Sunday, August 30, 2009

Forbush Bird Club-Plum Island

The Forbush Bird Club went on their annual trip to Plum Island today and despite the cloudy and rather cold start to the day the sun did manage to come out which made for a very nice day with quite a few awesome birds.
Including this adorable and extremely hyper bird which is a Buff-breasted Sandpiper.
The bird was not at all shy and was all by itself in some marsh grass having a little breakfast as over a dozen or so birders gawked at it. While it was not a coy bird it was indeed an active bird so getting a clear look at it was rather difficult at times due to its constant moving and the tall grass it appeared to like to forage in.
According to my Peterson guide this Sandpiper is a "tame, buffy bird with erect stance, small head, short bill and yellowish legs" and we did indeed get to experience all of that while we were observing it.
Deciding to pose for the camera without the grass in the way!
And my favorite shot that I was lucky enough to get. The white underwings of this bird is one of its more distinct field marks so I so happy I was able to get a record shot of it! Great bird and a life bird for me to boot.
Lookie here folks, my favorite bird of all the Peregrine Falcon! This one is a juvenile and was one of at least two that were seen there. I was wondering for one brief moment if it could have been one of the young from Worcester as I don't see them anymore but the three juvenile Peregrine Falcons from Worcester are all banded with Y-50's and this one was banded with a 77.
So nice to see a Peregrine Falcon perched on a tree instead of a building which is how I am so used to seeing them. In fact, when I first saw the bird I didn't think Peregrine Falcon at all as have never seen them outside of a city so it just didn't click that yes they do indeed venture out in the wild just as they should! ;-)
Scores of birders were able to get a good look at the Peregrine as it flew from the tree and toward the water to try and find a meal.
It would do a circle around the water only to return to the same snag.
It was never successful in getting brunch but it got an A+ for trying!
Shocking though considering there were thousands of Tree Swallows at Plum Island today so it wasn't like birds were scarce!
We were able to get really close to a family of Whimbrel's too, who were so consumed in eating that they didn't seem to mind us getting rather close to them.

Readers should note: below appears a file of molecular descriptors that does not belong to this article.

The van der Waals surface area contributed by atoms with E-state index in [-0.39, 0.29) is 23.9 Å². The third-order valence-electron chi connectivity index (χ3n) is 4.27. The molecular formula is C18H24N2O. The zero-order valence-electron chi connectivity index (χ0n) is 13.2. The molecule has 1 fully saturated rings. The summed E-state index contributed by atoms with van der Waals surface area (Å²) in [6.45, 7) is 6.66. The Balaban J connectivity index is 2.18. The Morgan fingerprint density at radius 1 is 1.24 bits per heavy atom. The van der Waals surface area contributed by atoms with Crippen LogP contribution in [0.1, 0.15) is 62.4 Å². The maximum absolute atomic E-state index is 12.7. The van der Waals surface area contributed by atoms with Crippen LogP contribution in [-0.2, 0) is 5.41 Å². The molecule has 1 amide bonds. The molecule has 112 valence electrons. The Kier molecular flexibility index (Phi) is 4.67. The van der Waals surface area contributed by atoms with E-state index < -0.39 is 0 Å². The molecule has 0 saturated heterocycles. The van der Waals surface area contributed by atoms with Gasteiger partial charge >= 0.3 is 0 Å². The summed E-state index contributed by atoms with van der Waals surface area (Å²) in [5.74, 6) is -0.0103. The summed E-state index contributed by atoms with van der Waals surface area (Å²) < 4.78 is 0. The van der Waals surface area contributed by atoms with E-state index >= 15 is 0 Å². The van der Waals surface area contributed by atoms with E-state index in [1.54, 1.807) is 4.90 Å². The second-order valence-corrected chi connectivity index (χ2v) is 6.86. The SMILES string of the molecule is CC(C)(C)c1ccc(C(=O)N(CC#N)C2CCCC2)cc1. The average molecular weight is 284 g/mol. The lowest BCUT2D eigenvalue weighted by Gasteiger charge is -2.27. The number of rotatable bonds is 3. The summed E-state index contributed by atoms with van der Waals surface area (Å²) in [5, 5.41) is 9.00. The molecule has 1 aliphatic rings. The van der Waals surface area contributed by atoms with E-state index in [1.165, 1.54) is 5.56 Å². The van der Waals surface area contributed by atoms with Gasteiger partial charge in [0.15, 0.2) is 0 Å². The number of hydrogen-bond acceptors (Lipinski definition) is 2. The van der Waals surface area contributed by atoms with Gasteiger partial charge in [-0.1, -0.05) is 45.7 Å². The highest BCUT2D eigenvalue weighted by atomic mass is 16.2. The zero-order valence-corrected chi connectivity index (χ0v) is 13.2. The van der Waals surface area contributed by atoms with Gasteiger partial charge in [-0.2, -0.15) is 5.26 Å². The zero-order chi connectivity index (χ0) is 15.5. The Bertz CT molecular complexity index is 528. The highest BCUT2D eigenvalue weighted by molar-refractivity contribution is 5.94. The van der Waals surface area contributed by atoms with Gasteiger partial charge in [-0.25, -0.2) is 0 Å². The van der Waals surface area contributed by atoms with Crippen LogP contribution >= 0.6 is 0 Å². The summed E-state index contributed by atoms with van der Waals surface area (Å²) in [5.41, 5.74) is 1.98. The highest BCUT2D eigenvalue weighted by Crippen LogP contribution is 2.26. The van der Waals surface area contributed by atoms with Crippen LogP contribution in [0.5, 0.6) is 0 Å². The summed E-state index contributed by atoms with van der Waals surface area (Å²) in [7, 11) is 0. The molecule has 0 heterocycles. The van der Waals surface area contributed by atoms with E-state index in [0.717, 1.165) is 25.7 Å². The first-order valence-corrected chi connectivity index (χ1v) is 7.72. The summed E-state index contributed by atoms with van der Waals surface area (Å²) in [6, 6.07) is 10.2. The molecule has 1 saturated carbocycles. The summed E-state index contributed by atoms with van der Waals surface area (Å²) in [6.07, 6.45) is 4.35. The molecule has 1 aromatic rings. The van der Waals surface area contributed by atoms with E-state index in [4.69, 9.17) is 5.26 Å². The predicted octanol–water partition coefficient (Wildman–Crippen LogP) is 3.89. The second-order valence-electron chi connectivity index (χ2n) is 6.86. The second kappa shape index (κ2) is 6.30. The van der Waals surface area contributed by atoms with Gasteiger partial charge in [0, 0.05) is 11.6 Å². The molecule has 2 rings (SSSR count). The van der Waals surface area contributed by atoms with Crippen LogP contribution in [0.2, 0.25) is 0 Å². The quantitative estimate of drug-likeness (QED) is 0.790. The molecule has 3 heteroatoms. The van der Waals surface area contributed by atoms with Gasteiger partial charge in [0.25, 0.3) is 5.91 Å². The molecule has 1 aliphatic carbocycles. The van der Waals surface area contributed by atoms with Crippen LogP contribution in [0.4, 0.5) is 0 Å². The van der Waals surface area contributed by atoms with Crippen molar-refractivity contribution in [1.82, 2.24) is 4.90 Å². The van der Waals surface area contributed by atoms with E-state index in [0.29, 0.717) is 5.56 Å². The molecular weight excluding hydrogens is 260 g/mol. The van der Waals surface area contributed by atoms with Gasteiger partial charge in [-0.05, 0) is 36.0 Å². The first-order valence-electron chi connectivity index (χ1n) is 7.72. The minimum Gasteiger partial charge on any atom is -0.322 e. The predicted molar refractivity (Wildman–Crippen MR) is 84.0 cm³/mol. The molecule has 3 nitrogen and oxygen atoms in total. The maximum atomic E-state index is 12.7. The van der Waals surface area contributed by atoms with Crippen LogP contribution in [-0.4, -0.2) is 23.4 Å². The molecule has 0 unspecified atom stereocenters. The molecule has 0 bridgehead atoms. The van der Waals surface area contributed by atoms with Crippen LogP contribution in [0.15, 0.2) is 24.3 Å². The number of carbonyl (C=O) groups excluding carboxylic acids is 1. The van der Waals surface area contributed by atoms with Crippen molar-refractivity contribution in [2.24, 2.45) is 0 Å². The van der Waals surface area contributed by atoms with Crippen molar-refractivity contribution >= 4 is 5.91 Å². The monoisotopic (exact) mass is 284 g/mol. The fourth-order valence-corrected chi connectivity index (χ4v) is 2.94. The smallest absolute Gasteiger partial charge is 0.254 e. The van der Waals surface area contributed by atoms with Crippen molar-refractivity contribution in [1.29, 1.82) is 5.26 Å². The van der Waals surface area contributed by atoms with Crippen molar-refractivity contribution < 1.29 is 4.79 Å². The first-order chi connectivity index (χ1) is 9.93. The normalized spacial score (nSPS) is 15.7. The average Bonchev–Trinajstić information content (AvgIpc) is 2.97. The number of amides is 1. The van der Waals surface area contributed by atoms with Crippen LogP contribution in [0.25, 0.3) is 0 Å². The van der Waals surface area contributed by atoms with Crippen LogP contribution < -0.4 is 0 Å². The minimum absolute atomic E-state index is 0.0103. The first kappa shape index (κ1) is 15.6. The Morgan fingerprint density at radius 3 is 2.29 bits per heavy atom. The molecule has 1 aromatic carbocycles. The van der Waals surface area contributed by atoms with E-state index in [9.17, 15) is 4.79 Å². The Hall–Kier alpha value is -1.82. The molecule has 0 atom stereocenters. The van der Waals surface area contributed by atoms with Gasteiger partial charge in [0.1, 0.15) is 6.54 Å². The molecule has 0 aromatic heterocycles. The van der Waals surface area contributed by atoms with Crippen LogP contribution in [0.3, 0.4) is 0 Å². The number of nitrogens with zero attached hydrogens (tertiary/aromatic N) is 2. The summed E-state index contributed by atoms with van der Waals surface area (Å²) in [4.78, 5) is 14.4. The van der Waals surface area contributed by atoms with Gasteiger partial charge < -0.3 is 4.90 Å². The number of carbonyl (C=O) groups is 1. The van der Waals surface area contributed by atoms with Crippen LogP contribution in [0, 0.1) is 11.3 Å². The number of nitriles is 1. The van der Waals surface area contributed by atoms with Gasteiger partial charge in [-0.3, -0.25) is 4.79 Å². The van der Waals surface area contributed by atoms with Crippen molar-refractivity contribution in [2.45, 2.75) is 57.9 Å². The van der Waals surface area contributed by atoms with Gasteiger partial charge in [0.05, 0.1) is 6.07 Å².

In fact, I'm not even sure if they noticed us as birders set up their scopes and talked amongst themselves. I absolutely love the markings on its back and wings as well as the striped crown. Awesome bird to see again after South Beach as I didn't think I would be lucky to see another this year.
Lousy shot of a Gadwall but wanted to post it for a couple of reasons. One, because the picture was able to pick up the white speculum nicely (something Fran was telling us to look for as a distinct field mark) and two, I wanted you to see the Tree Swallows as there were many pictures I took today where they just magically appeared in the picture. There were literally thousands of these birds at Plum Island today so it was hard not to get them in pictures because they were everywhere.
My obligatory picture of a Semipalmated Plover that I always get a picture of whenever I am near shorebirds.

A couple of shots of a Great Egret. There were quite a few of them at Plum Island and they were mixed in with some Snowy Egrets as well.
One of three Greater Yellowlegs we saw near Hellcat.
Check it out all, more Tree Swallows! Seriously, I wonder what the other birds thought of all this activity as they would come in real close to the other birds and they were non-stop. Does it phase the other birds at all or do they get used to it after a couple of hours. Things that make you go hmmmmmmmmmm..............................
Another Greater Yellowlegs shot that I liked
Lastly, since I began this post with a picture of Tree Swallows, I thought I would end it that way too as we too saw them the moment we arrived and they were the last bird we saw when we left!!! Special thanks for John Shea for an awesome trip!!

Take care all!

Friday, August 28, 2009

Wachusett Meadows-Sunday

I spent about an hour at Wachusett Meadows Sunday morning arrving early enough to be the only person there so was treated to wonderful solitude. The sun was bright and the meadows were alive with life which made it the perfect way to end my week long vacation from work.

I can get lost here, and often do because all you have to do is look around and any stress you have disappears as you watch the birds, the butterfly's and search for the Northern Goshawk who remains hidden. The Milk Weed has long since faded, replaced by Goldenrod and Queen Anne's Lace which contrasted beautifully together to make for some really nice pictures. This is my favorite Audubon sanctuary in Central Massachusetts and I try and get there at least once a month even if I know I am not going to get any new birds.

A path from the beginning of the sanctuary that stretches out to the wetlands. Butterfly's are often here as well as dragonfly's of all sorts.

A shot of the wetlands. I didn't see much today except for Common Grackles, House Wrens, Eastern Kingbirds, Song Sparrows, Common Yellowthroats and 3 Great-blue Herons who flew away as I approached them. One thing I found interesting is that I didn't see or hear any Red-winged Blackbirds while I was there.

Another shot of the wetlands. They are so vast that it can be overwhelming at times. There is an old Heron Rookery located in these wetlands, but I don't think it was used this year.

Common Yellowthroat spotted in brush behaving in its normal fashion. There were also a couple of House Wrens in some thick brush to the left of the yellowthroat but it didn't want any part of me as it scolded its outrage at my intrusion and pishing.